Your shoulder is the most flexible joint in your body. This flexibility also makes your shoulder susceptible to instability and injury.
How the Normal Shoulder Works
The shoulder is a ball-and-socket joint. It is made up of three bones: the upper arm bone (humerus), shoulder blade (scapula) and collarbone (clavicle).
A sac-like membrane (bursa) between the rotator cuff and the shoulder blade cushions and helps lubricate the motion between these two structures.
Shoulder Problems and Treatments
Bursitis or Tendinitis can occur with overuse from repetitive activities such as swimming, painting or weight lifting. Initially, these problems are treated by modifying the activity which causes the symptoms of pain and with a rehabilitation program for the shoulder.
Impingement and Partial Rotator Cuff Tears
The conservative non-operative treatment is modification of activity, light exercise and occasionally, a cortisone injection. Non-operative treatment is successful in a majority of cases, but if it is not successful, surgery often is needed to remove the spurs on the underside of the acromion and to repair the rotator cuff.
Full Thickness Rotator Cuff Tears are most often the result of impingement, partial thickness rotator cuff tears, heavy lifting or falls. Non-operative treatment with modification of activity is successful in a majority of cases. If you continue to have pain, surgery may be needed. Surgery may be necessary to repair full thickness rotator cuff tears. Arthroscopic techniques allow shaving of spurs, evaluation of the rotator cuff and repair of some tears. Both techniques require extensive rehabilitation to restore the function of the shoulder.
Instability occurs when the head of the upper arm bone is forced out of the shoulder socket. This can happen as a result of sudden injury or from overuse of the shoulder ligaments. Patients with repeat dislocation usually require surgery. Open surgical repair may require a short stay in the hospital. Arthroscopic surgical repair is often done on an outpatient basis. Following either procedure, extensive rehabilitation, often including physical therapy, is necessary for healing.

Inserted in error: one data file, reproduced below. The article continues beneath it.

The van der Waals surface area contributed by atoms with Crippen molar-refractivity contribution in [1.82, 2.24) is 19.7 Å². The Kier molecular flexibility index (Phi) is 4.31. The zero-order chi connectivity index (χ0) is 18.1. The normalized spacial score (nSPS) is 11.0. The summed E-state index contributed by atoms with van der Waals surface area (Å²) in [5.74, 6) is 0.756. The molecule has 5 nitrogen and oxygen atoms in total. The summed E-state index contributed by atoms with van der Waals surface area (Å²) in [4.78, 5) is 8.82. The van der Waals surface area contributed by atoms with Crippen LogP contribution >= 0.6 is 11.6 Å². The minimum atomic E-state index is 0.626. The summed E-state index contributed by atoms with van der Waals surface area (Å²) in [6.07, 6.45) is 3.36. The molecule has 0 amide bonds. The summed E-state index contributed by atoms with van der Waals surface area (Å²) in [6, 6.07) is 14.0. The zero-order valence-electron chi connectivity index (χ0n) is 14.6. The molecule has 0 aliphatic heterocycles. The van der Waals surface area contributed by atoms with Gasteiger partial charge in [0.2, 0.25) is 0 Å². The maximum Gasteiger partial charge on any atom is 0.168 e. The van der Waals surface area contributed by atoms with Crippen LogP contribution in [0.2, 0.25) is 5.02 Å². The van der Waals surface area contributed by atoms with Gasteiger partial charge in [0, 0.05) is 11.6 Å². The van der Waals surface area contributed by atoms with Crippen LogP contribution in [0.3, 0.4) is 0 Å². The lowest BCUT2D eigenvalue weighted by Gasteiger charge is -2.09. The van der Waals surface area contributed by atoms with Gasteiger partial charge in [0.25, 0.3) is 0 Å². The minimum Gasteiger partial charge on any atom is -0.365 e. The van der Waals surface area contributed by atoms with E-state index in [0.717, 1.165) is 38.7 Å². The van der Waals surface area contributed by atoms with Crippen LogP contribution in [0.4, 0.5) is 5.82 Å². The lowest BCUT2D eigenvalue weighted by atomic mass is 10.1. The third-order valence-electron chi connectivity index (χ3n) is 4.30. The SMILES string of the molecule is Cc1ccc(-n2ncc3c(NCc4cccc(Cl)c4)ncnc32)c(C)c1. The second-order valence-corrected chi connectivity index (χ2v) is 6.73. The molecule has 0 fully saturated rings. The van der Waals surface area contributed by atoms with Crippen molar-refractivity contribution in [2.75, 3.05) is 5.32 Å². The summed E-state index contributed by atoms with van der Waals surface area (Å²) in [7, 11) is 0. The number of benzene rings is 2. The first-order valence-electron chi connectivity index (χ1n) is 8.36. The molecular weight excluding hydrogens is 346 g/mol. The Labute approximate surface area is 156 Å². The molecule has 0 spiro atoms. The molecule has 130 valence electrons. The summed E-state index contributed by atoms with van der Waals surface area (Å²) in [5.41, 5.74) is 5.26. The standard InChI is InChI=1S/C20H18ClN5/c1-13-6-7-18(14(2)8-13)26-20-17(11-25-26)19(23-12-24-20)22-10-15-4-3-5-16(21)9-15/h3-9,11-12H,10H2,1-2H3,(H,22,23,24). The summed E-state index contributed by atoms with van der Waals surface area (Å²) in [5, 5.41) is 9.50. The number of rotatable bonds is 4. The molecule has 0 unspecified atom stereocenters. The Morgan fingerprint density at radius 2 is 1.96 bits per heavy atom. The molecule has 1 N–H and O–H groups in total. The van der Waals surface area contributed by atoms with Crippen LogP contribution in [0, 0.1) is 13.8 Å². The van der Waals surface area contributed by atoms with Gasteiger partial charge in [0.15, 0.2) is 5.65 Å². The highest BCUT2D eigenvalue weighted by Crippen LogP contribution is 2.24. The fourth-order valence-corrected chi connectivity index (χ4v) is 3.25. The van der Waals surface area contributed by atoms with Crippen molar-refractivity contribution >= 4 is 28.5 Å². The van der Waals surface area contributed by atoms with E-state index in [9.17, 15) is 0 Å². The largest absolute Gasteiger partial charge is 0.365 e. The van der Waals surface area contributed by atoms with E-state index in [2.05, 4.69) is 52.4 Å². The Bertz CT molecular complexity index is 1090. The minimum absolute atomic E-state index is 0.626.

Shoulder Replacement Shoulder replacement is recommended for patients with painful shoulders and limited motion. The treatment options are either replacement of the head of the bone or replacement of the entire socket. Your orthopedic surgeon will discuss with you the best option.
The orthopedic evaluation of your shoulder consists of three components:
- A medical history
- A physical examination to assess swelling, tenderness, range of motion, strength or weakness, instability and/or deformity of the shoulder.
- Diagnostic tests such as X-rays taken with the shoulder in various positions. An MRI (Magnetic Resonance Imaging) may be helpful in assessing soft tissues in the shoulder. A CT (Computerized Tomography) scan may be used to evaluate the bony parts of your shoulder.
Your orthopedic surgeon will review the results of your evaluation with you and discuss the best treatment. You and your doctor may agree that surgery is the best treatment option. He or she will explain the potential risks and complications that may occur. Some surgical procedures may require you to be hospitalized.
Types of Surgical Procedures
Arthroscopy allows the orthopedic surgeon to insert a pencil-thin device with a small lens and lighting system into tiny incisions to look inside the joint. The images inside the joint are relayed to a TV monitor, allowing the doctor to make a diagnosis. Other surgical instruments can be inserted to make repairs, based on what is seen with the arthroscope. Arthroscopy often can be done on an outpatient basis.
Open Surgery may be necessary and, in some cases, associated with better results than arthroscopy; open surgery often can be done through small incisions of just a few inches.
Recovery and rehabilitation is related to the type of surgery performed inside the shoulder, rather than whether there was an arthroscopic or open surgical procedure.
Prevention of Future Problems It’s important that you continue a shoulder exercise program with daily stretching and strengthening. In general, patients who faithfully comply with the therapies and exercises prescribed by your orthopedic surgeon and physical therapist will have the best medical outcome after surgery.